Fan Q&As: Making us slump down in our seats since 1993
For real, though. Ever been to a screening? A panel? Then I am sure you will agree that the fan question and answer sessions that often follow these events are embarrassing to everyone in the room.
Here are all the usual suspects!
“I love you soooooo much, can I have a hug?”
No. Stop that. Have some dignity and sit down. Never ask if you can physically touch these people. That is so creepy, guys.
PERSONAL SPACE INVADER
Ever been to a more intimate Q&A where you actually get an opportunity to stand face-to-face with a celeb? And subsequently seen a fellow fan just start rubbing that celeb’s shoulders? Well, I have. IT IS NOT OKAY.
THE ROLE PLAYER
They come in costume. Or wearing a a logo tee under a logo hoodie with a logo baseball hat and logo socks. They might be holding up a poster-board that says “I LOVE YOU STEPHEN AMELL.” With glitter. Sigh….
THE LIFE CHANGER
“So, like, I really love you. And if it hadn’t been for you, I never would have moved to Hollywood. And if I hadn’t moved to Hollywood, I wouldn’t have gotten my job. And if I hadn’t gotten my job, I never would have met my husband. So you, like, totally changed my life and I just want to thank you sooooooooo much.”
And what was your question, embarrassing person?
These are the fans who know a shows mythology and cast better than you do. Better than even they do. They noticed that time you wiped your nose in the middle of a scene and OMIGOD was it intentional? Because your character so would not do that. Also, that guy who is the secret villain? That is totally not how it happened in the comic book. Just FYI.
This actually happened at a Les Miserables panel:
“[Amanda Seyfried], did you like doing Mamma Mia more since the music was more in your range and you came out sounding much more powerful?”
Eddie Redmayne, trying bravely to lighten the mood jumped in, “Are you saying she sucked?”
To which the fan replied, “No, she just sounded better in Mamma Mia.”
See also: One time at a Gilmore Girls panel, a fan asked Melissa McCarthy if the show would be incorporating a diabetes story-line because of her weight. Not. Even. Joking.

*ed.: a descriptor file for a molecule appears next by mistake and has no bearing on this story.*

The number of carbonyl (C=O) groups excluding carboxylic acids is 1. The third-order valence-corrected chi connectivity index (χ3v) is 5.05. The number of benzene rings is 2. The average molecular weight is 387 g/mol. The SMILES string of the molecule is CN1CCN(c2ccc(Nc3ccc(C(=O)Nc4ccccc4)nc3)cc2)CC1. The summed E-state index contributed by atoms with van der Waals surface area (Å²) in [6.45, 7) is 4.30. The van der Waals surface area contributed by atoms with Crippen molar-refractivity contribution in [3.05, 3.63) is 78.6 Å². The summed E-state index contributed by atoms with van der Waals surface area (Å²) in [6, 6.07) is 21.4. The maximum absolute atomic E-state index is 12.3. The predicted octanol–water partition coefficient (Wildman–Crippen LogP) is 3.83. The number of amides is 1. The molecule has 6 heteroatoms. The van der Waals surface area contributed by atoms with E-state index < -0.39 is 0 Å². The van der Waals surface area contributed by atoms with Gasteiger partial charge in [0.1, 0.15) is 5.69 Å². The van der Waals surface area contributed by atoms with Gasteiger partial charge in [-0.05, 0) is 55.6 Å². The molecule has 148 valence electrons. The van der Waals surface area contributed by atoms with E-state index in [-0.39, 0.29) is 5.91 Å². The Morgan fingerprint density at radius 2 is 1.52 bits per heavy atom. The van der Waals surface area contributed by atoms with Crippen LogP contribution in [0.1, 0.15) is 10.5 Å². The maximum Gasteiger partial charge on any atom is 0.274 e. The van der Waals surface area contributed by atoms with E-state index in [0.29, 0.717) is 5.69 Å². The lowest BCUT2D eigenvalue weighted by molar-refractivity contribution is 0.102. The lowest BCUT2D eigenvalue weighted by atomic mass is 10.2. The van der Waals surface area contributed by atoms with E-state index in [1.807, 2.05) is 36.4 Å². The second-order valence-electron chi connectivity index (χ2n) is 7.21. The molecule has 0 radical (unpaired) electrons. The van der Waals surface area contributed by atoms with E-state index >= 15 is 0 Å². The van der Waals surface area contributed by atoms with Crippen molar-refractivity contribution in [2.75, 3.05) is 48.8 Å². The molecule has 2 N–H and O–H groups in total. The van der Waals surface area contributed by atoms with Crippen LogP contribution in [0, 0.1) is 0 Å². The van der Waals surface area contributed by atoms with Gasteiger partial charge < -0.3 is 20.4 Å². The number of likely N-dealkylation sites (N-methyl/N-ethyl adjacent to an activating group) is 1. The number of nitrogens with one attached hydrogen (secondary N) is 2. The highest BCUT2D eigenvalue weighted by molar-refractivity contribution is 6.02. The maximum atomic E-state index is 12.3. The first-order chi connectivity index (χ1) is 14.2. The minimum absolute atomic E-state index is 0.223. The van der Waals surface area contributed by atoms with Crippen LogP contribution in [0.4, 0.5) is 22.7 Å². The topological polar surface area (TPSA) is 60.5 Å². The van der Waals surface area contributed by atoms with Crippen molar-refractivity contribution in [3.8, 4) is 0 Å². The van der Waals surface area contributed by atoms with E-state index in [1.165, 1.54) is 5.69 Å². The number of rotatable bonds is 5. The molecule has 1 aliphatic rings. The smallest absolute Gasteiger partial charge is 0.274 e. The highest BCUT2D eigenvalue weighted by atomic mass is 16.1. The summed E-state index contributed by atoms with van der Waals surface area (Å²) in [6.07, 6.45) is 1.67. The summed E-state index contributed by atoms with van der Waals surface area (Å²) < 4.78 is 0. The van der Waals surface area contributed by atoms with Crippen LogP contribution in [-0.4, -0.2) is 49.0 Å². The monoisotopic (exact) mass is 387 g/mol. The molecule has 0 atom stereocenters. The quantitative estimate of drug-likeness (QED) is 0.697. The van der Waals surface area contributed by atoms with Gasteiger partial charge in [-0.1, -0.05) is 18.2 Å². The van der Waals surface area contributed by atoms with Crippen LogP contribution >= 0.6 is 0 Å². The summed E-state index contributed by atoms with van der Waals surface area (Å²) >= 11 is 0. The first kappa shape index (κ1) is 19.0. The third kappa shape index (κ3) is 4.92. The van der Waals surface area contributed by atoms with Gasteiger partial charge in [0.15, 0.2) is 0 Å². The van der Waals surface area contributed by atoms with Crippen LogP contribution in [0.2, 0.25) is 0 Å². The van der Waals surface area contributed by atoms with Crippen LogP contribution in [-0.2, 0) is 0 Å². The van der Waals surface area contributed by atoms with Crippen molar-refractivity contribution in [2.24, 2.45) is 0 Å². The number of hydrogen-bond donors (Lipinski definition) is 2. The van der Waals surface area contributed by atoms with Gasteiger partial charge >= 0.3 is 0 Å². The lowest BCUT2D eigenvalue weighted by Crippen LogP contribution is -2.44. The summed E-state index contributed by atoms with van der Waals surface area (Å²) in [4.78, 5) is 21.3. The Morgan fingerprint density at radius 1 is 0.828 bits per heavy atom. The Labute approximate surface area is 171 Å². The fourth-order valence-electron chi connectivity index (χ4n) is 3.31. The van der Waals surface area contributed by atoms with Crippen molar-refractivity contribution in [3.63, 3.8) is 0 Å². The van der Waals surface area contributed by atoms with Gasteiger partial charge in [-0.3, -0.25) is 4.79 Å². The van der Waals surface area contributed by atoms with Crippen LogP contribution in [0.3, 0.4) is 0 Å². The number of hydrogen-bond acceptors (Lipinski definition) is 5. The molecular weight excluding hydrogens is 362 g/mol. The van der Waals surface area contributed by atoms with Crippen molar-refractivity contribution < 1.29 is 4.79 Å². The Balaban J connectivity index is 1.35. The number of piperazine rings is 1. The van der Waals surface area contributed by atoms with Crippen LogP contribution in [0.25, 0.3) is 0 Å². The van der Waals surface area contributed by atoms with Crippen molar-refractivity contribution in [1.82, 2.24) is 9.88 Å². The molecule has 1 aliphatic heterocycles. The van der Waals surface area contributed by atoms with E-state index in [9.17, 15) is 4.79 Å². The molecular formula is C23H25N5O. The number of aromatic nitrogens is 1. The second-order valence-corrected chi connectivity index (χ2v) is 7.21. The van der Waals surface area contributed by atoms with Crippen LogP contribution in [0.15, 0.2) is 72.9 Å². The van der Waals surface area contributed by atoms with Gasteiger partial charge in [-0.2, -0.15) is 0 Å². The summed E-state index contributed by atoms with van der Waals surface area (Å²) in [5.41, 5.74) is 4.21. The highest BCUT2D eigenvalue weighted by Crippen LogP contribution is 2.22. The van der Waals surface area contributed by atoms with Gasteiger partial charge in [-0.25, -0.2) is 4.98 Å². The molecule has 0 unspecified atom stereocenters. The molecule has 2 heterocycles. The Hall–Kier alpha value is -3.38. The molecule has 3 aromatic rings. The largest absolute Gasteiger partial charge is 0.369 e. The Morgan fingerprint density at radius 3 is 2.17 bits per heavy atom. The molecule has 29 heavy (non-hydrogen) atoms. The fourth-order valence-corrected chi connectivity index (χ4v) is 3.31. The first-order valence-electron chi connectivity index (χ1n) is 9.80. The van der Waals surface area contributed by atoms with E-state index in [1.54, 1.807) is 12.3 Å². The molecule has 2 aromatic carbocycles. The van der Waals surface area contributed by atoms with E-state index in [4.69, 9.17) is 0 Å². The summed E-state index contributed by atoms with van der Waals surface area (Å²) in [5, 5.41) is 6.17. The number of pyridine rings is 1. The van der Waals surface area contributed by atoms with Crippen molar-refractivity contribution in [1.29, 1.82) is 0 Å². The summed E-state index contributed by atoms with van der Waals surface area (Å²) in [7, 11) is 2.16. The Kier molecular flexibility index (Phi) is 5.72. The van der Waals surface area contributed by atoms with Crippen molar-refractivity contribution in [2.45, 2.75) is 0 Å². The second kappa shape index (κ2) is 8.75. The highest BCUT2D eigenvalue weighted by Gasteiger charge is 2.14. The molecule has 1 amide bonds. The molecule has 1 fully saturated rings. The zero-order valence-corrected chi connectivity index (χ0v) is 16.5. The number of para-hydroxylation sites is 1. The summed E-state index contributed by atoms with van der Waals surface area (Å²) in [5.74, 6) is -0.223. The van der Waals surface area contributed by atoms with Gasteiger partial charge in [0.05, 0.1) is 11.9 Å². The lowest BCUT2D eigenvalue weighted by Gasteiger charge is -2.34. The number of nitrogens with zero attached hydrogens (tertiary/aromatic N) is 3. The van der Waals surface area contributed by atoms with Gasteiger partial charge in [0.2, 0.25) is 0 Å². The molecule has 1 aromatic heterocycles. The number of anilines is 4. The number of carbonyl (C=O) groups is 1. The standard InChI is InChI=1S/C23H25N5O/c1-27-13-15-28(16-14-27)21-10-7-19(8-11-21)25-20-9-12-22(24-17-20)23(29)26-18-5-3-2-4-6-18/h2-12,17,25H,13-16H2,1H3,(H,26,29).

“David Boreanaz, is it hard to play Booth after playing Angel for so many years?
“David Duchovny, is it hard to play Hank after playing Mulder for so long?”
“David Tennant, is it hard to play any role after being Doctor Who?”
(I just went with all Davids for this for fun.) It’s called acting, guys. The very definition of what they do for a living is pretend to be other people on a recurring basis. Don’t ask them that.
See also: “What do you want your legacy to be?” This is often asked, especially by press. It’s just a lame question. It’s what you ask when you can’t think of something better and has even become kind of an inside joke in Hollywood — everyone in the industry knows this question blows.
The “question” is not actually a question. It’s an eight minute rant with no end in sight.
THE STRUGGLING ARTIST
These events are not the place to ask someone to read your script or get acting advice. Anything that starts with ” “So I’m also a writer/director/actor and I wondering…” is bad news.
TECH SUPPORT WANTED
It sounds crazy but every now and then, someone will stand up and complain about a website function or a password issue. I can’t even begin to tell you how ludicrous this is…
We hate these people the most. When the fan Q&A is over, these are the insane people who rush the stage, waving posters, photos, whatever they can get a signature on, in the air. Half that shit is gonna end up on eBay and nine times out of 10, the talent is kind and patient enough to sign everything. Bless their hearts.
For a little more insight, please feel free to check out my recent coverage of the ‘Arrow’ and ‘Flash’ PaleyFest panels on Forces of Geek.
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